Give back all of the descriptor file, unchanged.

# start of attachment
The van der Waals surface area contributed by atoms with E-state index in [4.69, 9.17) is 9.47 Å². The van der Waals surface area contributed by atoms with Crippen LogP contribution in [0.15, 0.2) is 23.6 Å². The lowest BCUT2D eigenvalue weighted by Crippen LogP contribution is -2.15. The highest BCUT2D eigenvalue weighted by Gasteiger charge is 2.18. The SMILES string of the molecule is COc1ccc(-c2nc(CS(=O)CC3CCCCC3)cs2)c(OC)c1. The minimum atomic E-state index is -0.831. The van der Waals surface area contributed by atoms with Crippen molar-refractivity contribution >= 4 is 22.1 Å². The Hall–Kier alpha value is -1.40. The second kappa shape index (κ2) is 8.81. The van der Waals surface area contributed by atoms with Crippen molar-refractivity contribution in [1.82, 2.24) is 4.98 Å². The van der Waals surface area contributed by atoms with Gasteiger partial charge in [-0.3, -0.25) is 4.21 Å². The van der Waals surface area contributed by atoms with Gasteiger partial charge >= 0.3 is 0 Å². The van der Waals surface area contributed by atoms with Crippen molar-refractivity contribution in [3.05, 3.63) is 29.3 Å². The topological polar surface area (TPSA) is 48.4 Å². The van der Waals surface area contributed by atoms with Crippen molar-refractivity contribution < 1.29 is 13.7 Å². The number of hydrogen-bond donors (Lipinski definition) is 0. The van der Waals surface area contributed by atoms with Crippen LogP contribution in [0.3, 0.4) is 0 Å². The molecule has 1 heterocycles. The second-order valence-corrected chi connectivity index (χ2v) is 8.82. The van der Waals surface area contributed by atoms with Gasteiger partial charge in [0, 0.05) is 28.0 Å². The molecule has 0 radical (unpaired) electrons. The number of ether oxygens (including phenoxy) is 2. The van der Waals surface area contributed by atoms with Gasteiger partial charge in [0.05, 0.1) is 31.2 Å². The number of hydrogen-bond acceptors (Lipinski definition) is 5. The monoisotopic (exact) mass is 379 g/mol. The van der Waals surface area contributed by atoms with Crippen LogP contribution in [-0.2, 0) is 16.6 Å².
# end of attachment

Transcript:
The van der Waals surface area contributed by atoms with E-state index in [4.69, 9.17) is 9.47 Å². The van der Waals surface area contributed by atoms with Crippen LogP contribution in [0.15, 0.2) is 23.6 Å². The lowest BCUT2D eigenvalue weighted by Crippen LogP contribution is -2.15. The highest BCUT2D eigenvalue weighted by Gasteiger charge is 2.18. The SMILES string of the molecule is COc1ccc(-c2nc(CS(=O)CC3CCCCC3)cs2)c(OC)c1. The minimum atomic E-state index is -0.831. The van der Waals surface area contributed by atoms with Crippen molar-refractivity contribution >= 4 is 22.1 Å². The Hall–Kier alpha value is -1.40. The second kappa shape index (κ2) is 8.81. The van der Waals surface area contributed by atoms with Crippen molar-refractivity contribution in [1.82, 2.24) is 4.98 Å². The van der Waals surface area contributed by atoms with Gasteiger partial charge in [-0.3, -0.25) is 4.21 Å². The van der Waals surface area contributed by atoms with Gasteiger partial charge >= 0.3 is 0 Å². The van der Waals surface area contributed by atoms with Crippen molar-refractivity contribution in [3.05, 3.63) is 29.3 Å². The topological polar surface area (TPSA) is 48.4 Å². The van der Waals surface area contributed by atoms with Crippen molar-refractivity contribution < 1.29 is 13.7 Å². The number of hydrogen-bond donors (Lipinski definition) is 0. The van der Waals surface area contributed by atoms with Crippen LogP contribution in [0.3, 0.4) is 0 Å². The molecule has 1 heterocycles. The second-order valence-corrected chi connectivity index (χ2v) is 8.82. The van der Waals surface area contributed by atoms with Gasteiger partial charge in [0, 0.05) is 28.0 Å². The molecule has 0 radical (unpaired) electrons. The number of ether oxygens (including phenoxy) is 2. The van der Waals surface area contributed by atoms with Gasteiger partial charge in [0.05, 0.1) is 31.2 Å². The number of hydrogen-bond acceptors (Lipinski definition) is 5. The monoisotopic (exact) mass is 379 g/mol. The van der Waals surface area contributed by atoms with Crippen LogP contribution in [-0.2, 0) is 16.6 Å².